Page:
Competition (Sweden): Swedish Market Court rules on the reuse of dawn raid evidence

On 28 October 2015, the Swedish Market Court ("SMC") handed down a decision regarding the use of materials gathered in the course of a surprise inspection (dawn raid).

In 2013, the SCA suspected that two companies, Assa AB ("Assa") and Copiax AB, both operating in the lock- and security market, possibly abused their dominant position in violation of the Swedish Competition Act. As part of the surprise inspection conducted at the companies' premises the SCA copied digitally stored information. The SCA's review of this information raised additional concerns about further infringements of competition law. The SCA filed an application with the Stockholm District Court, seeking permission to conduct a second review of the already seized information for purposes of investigating these new concerns. The District Court approved the SCA's application. Assa appealed the District Court's decision before the SMC, on the basis that allowing the SCA to proceed in this matter would infringe Assa's right of defense and the principle of proportionality.

The SMC partially upheld Assa's appeal and found that it was disproportionate to allow the SCA to use information gathered in the context of the inspection for the purposes of another investigation. . The SMC also stated that Assa had only authorized the transfer of data to the SCA's premises and its subsequent analysis as regards the scope of the suspected infringement as outlined in the inspection decision authorizing the surprise inspection. The SMC concluded that the principle of legal certainty would be endangered if the scope of a company’s authorization would in such a way be broadened. Consequently, the SMC annulled the Stockholm District Court decision and thus rejected the SCA's application. It should be noted that the SMC's ruling has no effect on the SCA's authority to proceed to investigate the suspected infringement outlined in the inspection decision. Source: Swedish Competition Authority Press Release 28/10/2015 (in Swedish) and Swedish Market Court Decision 28/10/2015 (in Swedish)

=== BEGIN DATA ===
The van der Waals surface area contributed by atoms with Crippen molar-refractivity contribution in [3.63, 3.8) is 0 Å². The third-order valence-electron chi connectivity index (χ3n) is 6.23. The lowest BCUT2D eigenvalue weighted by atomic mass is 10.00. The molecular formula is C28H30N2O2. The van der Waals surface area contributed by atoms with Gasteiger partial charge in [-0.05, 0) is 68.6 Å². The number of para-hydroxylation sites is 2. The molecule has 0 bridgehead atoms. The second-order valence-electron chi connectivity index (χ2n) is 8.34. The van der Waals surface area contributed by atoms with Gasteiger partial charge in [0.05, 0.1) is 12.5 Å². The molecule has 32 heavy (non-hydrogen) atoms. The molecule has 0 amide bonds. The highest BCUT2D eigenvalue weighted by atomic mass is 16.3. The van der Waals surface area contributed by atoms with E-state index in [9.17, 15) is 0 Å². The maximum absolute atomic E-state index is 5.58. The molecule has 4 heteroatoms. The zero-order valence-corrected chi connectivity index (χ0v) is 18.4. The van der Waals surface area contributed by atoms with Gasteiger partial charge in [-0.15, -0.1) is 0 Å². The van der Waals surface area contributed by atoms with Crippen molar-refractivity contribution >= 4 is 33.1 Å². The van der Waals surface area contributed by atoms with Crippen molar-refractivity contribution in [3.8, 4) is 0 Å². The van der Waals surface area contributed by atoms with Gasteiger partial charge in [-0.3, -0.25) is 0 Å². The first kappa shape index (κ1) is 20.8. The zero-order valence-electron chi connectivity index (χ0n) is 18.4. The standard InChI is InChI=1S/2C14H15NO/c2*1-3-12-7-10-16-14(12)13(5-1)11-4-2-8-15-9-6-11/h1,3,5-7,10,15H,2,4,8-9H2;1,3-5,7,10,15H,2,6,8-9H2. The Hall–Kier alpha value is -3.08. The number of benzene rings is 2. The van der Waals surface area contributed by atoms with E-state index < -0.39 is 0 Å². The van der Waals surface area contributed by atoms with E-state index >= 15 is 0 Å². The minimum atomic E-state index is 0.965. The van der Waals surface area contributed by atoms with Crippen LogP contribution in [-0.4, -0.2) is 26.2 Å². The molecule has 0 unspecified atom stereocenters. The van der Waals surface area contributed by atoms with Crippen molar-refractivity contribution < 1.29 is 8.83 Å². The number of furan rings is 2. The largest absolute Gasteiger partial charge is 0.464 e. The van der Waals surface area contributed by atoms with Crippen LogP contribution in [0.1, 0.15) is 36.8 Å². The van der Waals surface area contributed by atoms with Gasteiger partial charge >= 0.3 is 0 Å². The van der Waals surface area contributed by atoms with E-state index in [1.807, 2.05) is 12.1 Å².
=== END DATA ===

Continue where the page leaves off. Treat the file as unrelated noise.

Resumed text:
Competition (Sweden): General Court dismisses state aid appeal concerning property sale by Swedish municipality

On 28 October 2015, the General Court ("GC") dismissed an appeal by the Swedish Municipality of Vänersborg ("Vänersborg") against a Commission decision that found that the municipality's sale of a property to Hammar Nordic Plugg AB ("Hammar Nordic") involved state aid because the price was below market value and gave the purchaser an undue competitive advantage.

In February 2008 Vänersborg bought a food production facility, formerly Topp Livsmedel, for SEK 17 million (approximately EUR 1.7 million) from Chips, a subsidiary of Orkla ASA. Later, in August 2008 Vänersborg sold the facility for SEK 8 million (approximately EUR 0.8 million) to the real estate company Hammar Nordic, which went on to sell it a few days later to a private investor for SEK 40 million (approximately EUR 4 million). After an in-depth inquiry, the Commission found that Vänersborg had sold the facility below market value and that the difference between the market value and the price paid by Hammar Nordic constituted state aid which was incompatible with the Treaty on the Functioning of the European Union ("TFEU") and ordered the recovery of the state aid. Hammar Nordic appealed the Commission's decision before the GC.